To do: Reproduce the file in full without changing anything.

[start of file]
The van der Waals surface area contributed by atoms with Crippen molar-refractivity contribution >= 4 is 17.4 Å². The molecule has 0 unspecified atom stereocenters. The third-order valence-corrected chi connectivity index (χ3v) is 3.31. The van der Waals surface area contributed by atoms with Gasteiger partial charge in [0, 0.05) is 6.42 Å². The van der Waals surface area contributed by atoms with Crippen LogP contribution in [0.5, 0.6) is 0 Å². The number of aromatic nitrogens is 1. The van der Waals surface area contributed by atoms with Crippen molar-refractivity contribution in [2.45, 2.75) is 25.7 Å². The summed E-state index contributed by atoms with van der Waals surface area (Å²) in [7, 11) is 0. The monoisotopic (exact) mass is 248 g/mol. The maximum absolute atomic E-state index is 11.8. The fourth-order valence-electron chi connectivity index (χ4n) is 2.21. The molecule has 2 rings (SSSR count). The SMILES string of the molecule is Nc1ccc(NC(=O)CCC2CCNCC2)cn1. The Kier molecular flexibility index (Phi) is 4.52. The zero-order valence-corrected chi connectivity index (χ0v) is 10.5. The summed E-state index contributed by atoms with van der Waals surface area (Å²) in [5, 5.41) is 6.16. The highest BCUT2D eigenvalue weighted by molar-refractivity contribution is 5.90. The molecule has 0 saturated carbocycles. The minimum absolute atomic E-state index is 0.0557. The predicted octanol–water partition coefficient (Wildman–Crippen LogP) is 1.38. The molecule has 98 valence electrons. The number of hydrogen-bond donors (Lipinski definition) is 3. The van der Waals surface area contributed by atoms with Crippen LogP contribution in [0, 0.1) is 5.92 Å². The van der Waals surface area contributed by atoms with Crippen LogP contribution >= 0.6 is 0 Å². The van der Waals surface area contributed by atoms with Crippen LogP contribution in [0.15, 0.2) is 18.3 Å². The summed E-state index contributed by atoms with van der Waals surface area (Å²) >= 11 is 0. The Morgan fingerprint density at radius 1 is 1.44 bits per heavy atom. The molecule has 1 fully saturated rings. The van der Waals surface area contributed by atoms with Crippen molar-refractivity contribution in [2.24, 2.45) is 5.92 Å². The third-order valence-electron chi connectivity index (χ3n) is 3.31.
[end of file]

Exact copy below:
The van der Waals surface area contributed by atoms with Crippen molar-refractivity contribution >= 4 is 17.4 Å². The molecule has 0 unspecified atom stereocenters. The third-order valence-corrected chi connectivity index (χ3v) is 3.31. The van der Waals surface area contributed by atoms with Gasteiger partial charge in [0, 0.05) is 6.42 Å². The van der Waals surface area contributed by atoms with Crippen LogP contribution in [0.5, 0.6) is 0 Å². The number of aromatic nitrogens is 1. The van der Waals surface area contributed by atoms with Crippen molar-refractivity contribution in [2.45, 2.75) is 25.7 Å². The summed E-state index contributed by atoms with van der Waals surface area (Å²) in [7, 11) is 0. The monoisotopic (exact) mass is 248 g/mol. The maximum absolute atomic E-state index is 11.8. The fourth-order valence-electron chi connectivity index (χ4n) is 2.21. The molecule has 2 rings (SSSR count). The SMILES string of the molecule is Nc1ccc(NC(=O)CCC2CCNCC2)cn1. The Kier molecular flexibility index (Phi) is 4.52. The zero-order valence-corrected chi connectivity index (χ0v) is 10.5. The summed E-state index contributed by atoms with van der Waals surface area (Å²) in [5, 5.41) is 6.16. The highest BCUT2D eigenvalue weighted by molar-refractivity contribution is 5.90. The molecule has 0 saturated carbocycles. The minimum absolute atomic E-state index is 0.0557. The predicted octanol–water partition coefficient (Wildman–Crippen LogP) is 1.38. The molecule has 98 valence electrons. The number of hydrogen-bond donors (Lipinski definition) is 3. The van der Waals surface area contributed by atoms with Crippen LogP contribution in [0, 0.1) is 5.92 Å². The van der Waals surface area contributed by atoms with Crippen LogP contribution >= 0.6 is 0 Å². The van der Waals surface area contributed by atoms with Crippen LogP contribution in [0.15, 0.2) is 18.3 Å². The summed E-state index contributed by atoms with van der Waals surface area (Å²) >= 11 is 0. The Morgan fingerprint density at radius 1 is 1.44 bits per heavy atom. The molecule has 1 fully saturated rings. The van der Waals surface area contributed by atoms with Crippen molar-refractivity contribution in [2.24, 2.45) is 5.92 Å². The third-order valence-electron chi connectivity index (χ3n) is 3.31.